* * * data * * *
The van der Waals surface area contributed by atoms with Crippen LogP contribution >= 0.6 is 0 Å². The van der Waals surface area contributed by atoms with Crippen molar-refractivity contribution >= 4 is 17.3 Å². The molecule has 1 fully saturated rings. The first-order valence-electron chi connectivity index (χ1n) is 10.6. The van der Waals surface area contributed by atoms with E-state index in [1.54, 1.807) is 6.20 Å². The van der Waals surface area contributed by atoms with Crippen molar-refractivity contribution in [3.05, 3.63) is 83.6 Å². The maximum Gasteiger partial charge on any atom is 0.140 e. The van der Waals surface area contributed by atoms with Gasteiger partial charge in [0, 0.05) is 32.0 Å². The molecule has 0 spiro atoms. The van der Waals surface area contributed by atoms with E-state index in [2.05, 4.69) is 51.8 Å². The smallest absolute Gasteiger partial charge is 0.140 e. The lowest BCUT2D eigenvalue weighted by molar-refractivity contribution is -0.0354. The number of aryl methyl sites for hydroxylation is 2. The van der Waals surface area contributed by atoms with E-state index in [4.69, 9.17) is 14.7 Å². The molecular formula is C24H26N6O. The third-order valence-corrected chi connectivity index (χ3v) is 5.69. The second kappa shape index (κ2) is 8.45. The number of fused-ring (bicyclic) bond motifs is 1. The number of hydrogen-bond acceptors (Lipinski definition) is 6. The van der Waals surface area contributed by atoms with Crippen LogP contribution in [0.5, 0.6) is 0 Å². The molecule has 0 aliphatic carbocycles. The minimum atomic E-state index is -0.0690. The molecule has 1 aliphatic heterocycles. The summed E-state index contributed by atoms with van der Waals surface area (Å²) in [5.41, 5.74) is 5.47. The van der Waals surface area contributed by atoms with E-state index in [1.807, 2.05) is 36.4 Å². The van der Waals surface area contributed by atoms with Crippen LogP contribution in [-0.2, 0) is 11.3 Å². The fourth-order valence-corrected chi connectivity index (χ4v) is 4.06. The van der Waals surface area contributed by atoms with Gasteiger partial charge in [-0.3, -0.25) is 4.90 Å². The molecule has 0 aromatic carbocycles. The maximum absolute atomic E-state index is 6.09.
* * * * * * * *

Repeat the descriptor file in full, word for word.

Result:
The van der Waals surface area contributed by atoms with Crippen LogP contribution >= 0.6 is 0 Å². The van der Waals surface area contributed by atoms with Crippen molar-refractivity contribution >= 4 is 17.3 Å². The molecule has 1 fully saturated rings. The first-order valence-electron chi connectivity index (χ1n) is 10.6. The van der Waals surface area contributed by atoms with E-state index in [1.54, 1.807) is 6.20 Å². The van der Waals surface area contributed by atoms with Crippen molar-refractivity contribution in [3.05, 3.63) is 83.6 Å². The maximum Gasteiger partial charge on any atom is 0.140 e. The van der Waals surface area contributed by atoms with Gasteiger partial charge in [0, 0.05) is 32.0 Å². The molecule has 0 spiro atoms. The van der Waals surface area contributed by atoms with E-state index in [2.05, 4.69) is 51.8 Å². The smallest absolute Gasteiger partial charge is 0.140 e. The lowest BCUT2D eigenvalue weighted by molar-refractivity contribution is -0.0354. The number of aryl methyl sites for hydroxylation is 2. The van der Waals surface area contributed by atoms with E-state index in [4.69, 9.17) is 14.7 Å². The molecular formula is C24H26N6O. The third-order valence-corrected chi connectivity index (χ3v) is 5.69. The second kappa shape index (κ2) is 8.45. The number of fused-ring (bicyclic) bond motifs is 1. The number of hydrogen-bond acceptors (Lipinski definition) is 6. The van der Waals surface area contributed by atoms with Crippen LogP contribution in [0.5, 0.6) is 0 Å². The molecule has 0 aliphatic carbocycles. The minimum atomic E-state index is -0.0690. The molecule has 1 aliphatic heterocycles. The summed E-state index contributed by atoms with van der Waals surface area (Å²) in [5.41, 5.74) is 5.47. The van der Waals surface area contributed by atoms with E-state index in [1.807, 2.05) is 36.4 Å². The van der Waals surface area contributed by atoms with Crippen LogP contribution in [-0.2, 0) is 11.3 Å². The fourth-order valence-corrected chi connectivity index (χ4v) is 4.06. The van der Waals surface area contributed by atoms with Gasteiger partial charge in [-0.3, -0.25) is 4.90 Å². The molecule has 0 aromatic carbocycles. The maximum absolute atomic E-state index is 6.09.